I was the lucky recipient of a dry shed full of hand tools that belonged to my great grandfather, a German trained (apprenticed) cabinet maker that immigrated to this country. Among the Stanley hand planes, including a number 2, was a small unnamed plane of about 5 1/2 inches long. It is a simple tool, with only one adjustment. There is no tote handle and a small wooden knob in the front. As all of the tools that I recovered last week, it was covered with rust and 60 years of grime. None of these things were used since the late forties early fifties.
Since I am new to restoration, I decided to tackle this little plane first. I took it all apart, (six pieces all together, body, blade, blade holder, adjustment screw, knob, and knob screw), put it all except the knob in a basket and lowered it into a vapor degreaser for several hours, hosed it off with carb cleaner and let dry. Then I put it all into a 5 gallon bucket of Evaporust for a week. After that week, it came out a nice cast iron grey, except the blade which is a bi-metal affair, the back part being iron/low grade steel and about 3/4 of an inch from the cutting edge being a higher grade steel.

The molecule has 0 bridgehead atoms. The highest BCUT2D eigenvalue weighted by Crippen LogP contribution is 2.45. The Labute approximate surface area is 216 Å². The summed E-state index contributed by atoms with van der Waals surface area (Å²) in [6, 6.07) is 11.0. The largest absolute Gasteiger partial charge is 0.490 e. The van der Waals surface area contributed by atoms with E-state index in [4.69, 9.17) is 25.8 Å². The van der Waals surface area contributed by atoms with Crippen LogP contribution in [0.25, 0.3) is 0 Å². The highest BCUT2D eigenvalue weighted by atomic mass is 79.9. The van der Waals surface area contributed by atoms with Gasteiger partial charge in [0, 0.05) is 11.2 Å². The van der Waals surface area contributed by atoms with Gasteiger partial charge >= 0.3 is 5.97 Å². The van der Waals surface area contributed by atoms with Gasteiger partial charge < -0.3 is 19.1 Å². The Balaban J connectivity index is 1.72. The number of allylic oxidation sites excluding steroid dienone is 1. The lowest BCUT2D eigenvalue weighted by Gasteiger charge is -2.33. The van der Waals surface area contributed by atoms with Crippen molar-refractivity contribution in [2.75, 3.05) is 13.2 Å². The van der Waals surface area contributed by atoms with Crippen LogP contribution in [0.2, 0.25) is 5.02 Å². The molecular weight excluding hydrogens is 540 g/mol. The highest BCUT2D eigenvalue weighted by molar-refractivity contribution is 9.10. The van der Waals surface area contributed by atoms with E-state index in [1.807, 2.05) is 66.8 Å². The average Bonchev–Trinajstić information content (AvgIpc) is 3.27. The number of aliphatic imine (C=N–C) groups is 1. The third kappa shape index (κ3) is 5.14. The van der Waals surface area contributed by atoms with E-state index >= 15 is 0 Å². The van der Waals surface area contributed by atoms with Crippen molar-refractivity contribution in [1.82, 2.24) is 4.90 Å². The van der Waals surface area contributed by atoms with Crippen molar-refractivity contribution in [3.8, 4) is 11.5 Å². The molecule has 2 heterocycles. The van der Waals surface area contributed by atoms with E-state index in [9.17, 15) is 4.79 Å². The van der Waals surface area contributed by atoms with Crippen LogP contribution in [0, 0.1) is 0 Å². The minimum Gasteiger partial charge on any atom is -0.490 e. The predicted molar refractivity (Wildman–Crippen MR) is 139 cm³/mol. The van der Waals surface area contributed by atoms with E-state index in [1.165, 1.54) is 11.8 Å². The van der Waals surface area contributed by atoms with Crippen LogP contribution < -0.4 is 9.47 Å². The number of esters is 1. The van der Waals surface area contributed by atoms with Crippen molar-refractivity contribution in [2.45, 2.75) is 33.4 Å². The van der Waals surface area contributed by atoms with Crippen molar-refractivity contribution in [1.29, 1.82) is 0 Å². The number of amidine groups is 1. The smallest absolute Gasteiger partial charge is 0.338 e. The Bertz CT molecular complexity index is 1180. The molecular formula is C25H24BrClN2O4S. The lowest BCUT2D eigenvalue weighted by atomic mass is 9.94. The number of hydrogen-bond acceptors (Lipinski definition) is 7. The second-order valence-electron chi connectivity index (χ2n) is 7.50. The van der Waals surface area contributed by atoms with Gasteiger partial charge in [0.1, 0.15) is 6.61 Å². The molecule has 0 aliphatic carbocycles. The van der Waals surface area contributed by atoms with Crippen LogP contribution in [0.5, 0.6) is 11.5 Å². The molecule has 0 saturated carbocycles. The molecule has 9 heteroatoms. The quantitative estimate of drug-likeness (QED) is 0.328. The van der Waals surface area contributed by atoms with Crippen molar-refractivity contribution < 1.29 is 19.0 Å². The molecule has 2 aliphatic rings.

I decided to paint the inside of the body red (as there was some little areas under the knob that were red). The only markings on this plane are on the body and blade holder. The body has the number 4 on the back edge of the mouth, the letter U enclosed in a circle under the rod that the blade holder sits under, another 4 near the back quarter and “Made in the U.S.A.” on the back of the body. The blade holder has the number 5 and the letter U on its underside.
Does anyone have any clue as to who made this plane? I intend to use it, not “collect” it. I do not intend to sell it so “value” does not matter. I am flattening the sole using water proof sandpaper on a sheet of glass. The sole was not finely finished, rather there are medium coarse machine lines on it. The sole is also “cupped” and warped to use lumber terminology. I am about half way done flattening it.
Thank you for any information that you might have on this.
Best to all,
- You must be logged in to reply to this topic.